Clarification to This Article
This article about the Los Angeles Times' retraction of a story on the 1994 shooting of rapper Tupac Shakur may have left the impression that the Times story had been published on the front page. The story was published first on the Times' Web site and then on the front of the newspaper's Calendar section.

Tupac Papers Were Phony, L.A. Times Says in Apology

The Smoking Gun reported that James Sabatino, top, forged an FBI document purportedly showing that associates of Sean
The Smoking Gun reported that James Sabatino, top, forged an FBI document purportedly showing that associates of Sean "Diddy" Combs, lower right, were behind the 1994 shooting of Tupac Shakur, lower left. ((Top) Smoking Gun, (Bottom) Associated Press)

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By Howard Kurtz
Washington Post Staff Writer
Friday, March 28, 2008

After spending months digging into the 1994 shooting of Tupac Shakur, the Los Angeles Times took just over 13 hours to admit that it had been duped.

The newspaper apologized yesterday for relying on what it now acknowledges were apparently bogus FBI documents that the Times reporter never attempted to verify with the bureau. The story, which tied the 1994 wounding of Shakur to associates of another major rap figure, Sean "Puffy" Combs, prompted threats of legal action from attorneys for Combs and a talent manager implicated in the piece.

"In relying on documents that I now believe were fake, I failed to do my job," Chuck Philips, the story's Pulitzer Prize-winning author, said in a statement. "I'm sorry." Deputy Managing Editor Marc Duvoisin also took responsibility, saying: "We should not have let ourselves be fooled. . . . I deeply regret that we let our readers down."

William Bastone, a veteran journalist who runs the Smoking Gun Web site, told Philips a day after the story was published last week that he had misgivings about the authenticity of the purported FBI document. "I'm hoping they're going to do some kind of detailed after-action report because there are still very significant questions about how this happened," said Bastone, whose report led to the apology.

Philips told his paper that he tried to check out the documents with the U.S. attorney's office in New York, which declined to comment, and a retired FBI agent, who said the papers looked legitimate, but he did not put the question directly to bureau officials.

The Smoking Gun said the phony documents were created by a con man, James Sabatino, now serving an 11 1/2 -year prison term for fraud, who, oddly enough, was implicated in the story as having been at a New York recording studio when Shakur was wounded. Sabatino was 18 at the time. Shakur was murdered two years later. Like the earlier shooting, that case has never been solved.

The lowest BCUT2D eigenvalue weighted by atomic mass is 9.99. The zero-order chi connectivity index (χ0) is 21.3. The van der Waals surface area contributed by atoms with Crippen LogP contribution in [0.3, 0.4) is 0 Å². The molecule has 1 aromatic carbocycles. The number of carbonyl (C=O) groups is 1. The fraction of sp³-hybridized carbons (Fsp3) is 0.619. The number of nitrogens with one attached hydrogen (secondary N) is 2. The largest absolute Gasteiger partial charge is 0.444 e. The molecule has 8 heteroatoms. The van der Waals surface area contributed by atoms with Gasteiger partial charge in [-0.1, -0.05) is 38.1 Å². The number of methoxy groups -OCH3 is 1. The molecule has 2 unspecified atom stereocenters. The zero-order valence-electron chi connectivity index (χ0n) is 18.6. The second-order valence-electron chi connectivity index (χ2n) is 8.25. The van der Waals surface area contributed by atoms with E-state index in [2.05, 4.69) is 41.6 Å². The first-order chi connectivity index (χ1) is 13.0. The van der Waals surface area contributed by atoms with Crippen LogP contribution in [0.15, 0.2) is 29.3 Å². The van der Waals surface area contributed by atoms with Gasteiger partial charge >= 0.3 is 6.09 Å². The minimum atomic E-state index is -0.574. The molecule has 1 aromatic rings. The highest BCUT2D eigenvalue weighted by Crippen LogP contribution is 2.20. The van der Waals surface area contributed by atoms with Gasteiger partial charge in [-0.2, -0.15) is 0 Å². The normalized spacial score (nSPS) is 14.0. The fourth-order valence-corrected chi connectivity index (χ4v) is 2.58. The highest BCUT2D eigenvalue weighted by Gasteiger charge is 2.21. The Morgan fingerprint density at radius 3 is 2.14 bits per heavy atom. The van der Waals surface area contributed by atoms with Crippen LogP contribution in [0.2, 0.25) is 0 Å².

The story represents the biggest debacle at the Times since 1999, when the paper damaged its credibility by sharing profits with the Staples Center from a special magazine issue on the sports arena. It is also the most prominent blunder involving unverified documents since CBS News retracted its 2004 report about President Bush's National Guard service.

The Tupac piece was published a month after Russ Stanton took over as editor, in the wake of the parent Tribune Co. firing the paper's top editor for the second time in 15 months during disputes about budget cuts. Bob Steele, a scholar at the Poynter Institute for Media Studies, said newsroom cutbacks may have had an impact, noting that the Times account said the story was read only by Duvoisin and two copy editors.

"For a paper like the L.A. Times to blow it, on what appear to be fake documents, is a very grievous journalistic error," Steele said. He credited the paper with quickly making amends but said "that doesn't erase the error."

Michael Parks, who was editor of the Times during the Staples controversy, said he always insisted that he and another top editor read all front-page stories in addition to the primary editor. While praising Philips as a usually thorough reporter, "they should have done more checking," said Parks, now director of the University of Southern California's School of Journalism. "Fake documents are not new, as CBS found out. . . . This calls into question in readers' minds whether they can believe things in the paper."

Stanton, who had been the paper's innovation editor, declined interview requests for the second straight day.

Howard Weitzman, a lawyer for Combs, now a businessman with his own clothing and fragrance lines, said yesterday: "The Los Angeles Times apology is, at best, a first step. But it doesn't undo the false and defamatory nature of the story, or the suspicion and innuendo that Mr. Combs has had to endure due to these untruthful allegations and the irresponsible conduct of this particular reporter."


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